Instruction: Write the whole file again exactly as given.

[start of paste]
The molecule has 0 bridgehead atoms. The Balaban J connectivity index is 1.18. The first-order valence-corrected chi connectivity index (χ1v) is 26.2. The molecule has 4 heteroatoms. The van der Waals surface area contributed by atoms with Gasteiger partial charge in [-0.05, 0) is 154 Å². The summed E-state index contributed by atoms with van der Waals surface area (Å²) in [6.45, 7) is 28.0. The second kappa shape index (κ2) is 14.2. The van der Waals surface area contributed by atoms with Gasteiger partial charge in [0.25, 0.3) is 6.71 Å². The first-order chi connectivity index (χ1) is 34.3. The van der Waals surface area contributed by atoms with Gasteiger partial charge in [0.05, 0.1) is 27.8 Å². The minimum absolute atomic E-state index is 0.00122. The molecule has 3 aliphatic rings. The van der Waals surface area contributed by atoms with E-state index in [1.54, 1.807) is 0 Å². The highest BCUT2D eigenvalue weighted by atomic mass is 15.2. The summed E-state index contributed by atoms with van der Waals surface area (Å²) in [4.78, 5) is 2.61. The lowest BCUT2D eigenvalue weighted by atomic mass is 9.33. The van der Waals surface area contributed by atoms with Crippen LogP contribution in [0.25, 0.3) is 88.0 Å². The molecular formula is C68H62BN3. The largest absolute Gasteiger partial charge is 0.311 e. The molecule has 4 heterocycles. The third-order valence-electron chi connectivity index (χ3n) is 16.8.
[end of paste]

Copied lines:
The molecule has 0 bridgehead atoms. The Balaban J connectivity index is 1.18. The first-order valence-corrected chi connectivity index (χ1v) is 26.2. The molecule has 4 heteroatoms. The van der Waals surface area contributed by atoms with Gasteiger partial charge in [-0.05, 0) is 154 Å². The summed E-state index contributed by atoms with van der Waals surface area (Å²) in [6.45, 7) is 28.0. The second kappa shape index (κ2) is 14.2. The van der Waals surface area contributed by atoms with Gasteiger partial charge in [0.25, 0.3) is 6.71 Å². The first-order chi connectivity index (χ1) is 34.3. The van der Waals surface area contributed by atoms with Gasteiger partial charge in [0.05, 0.1) is 27.8 Å². The minimum absolute atomic E-state index is 0.00122. The molecule has 3 aliphatic rings. The van der Waals surface area contributed by atoms with E-state index in [1.54, 1.807) is 0 Å². The highest BCUT2D eigenvalue weighted by atomic mass is 15.2. The summed E-state index contributed by atoms with van der Waals surface area (Å²) in [4.78, 5) is 2.61. The lowest BCUT2D eigenvalue weighted by atomic mass is 9.33. The van der Waals surface area contributed by atoms with Crippen LogP contribution in [0.25, 0.3) is 88.0 Å². The molecular formula is C68H62BN3. The largest absolute Gasteiger partial charge is 0.311 e. The molecule has 4 heterocycles. The third-order valence-electron chi connectivity index (χ3n) is 16.8.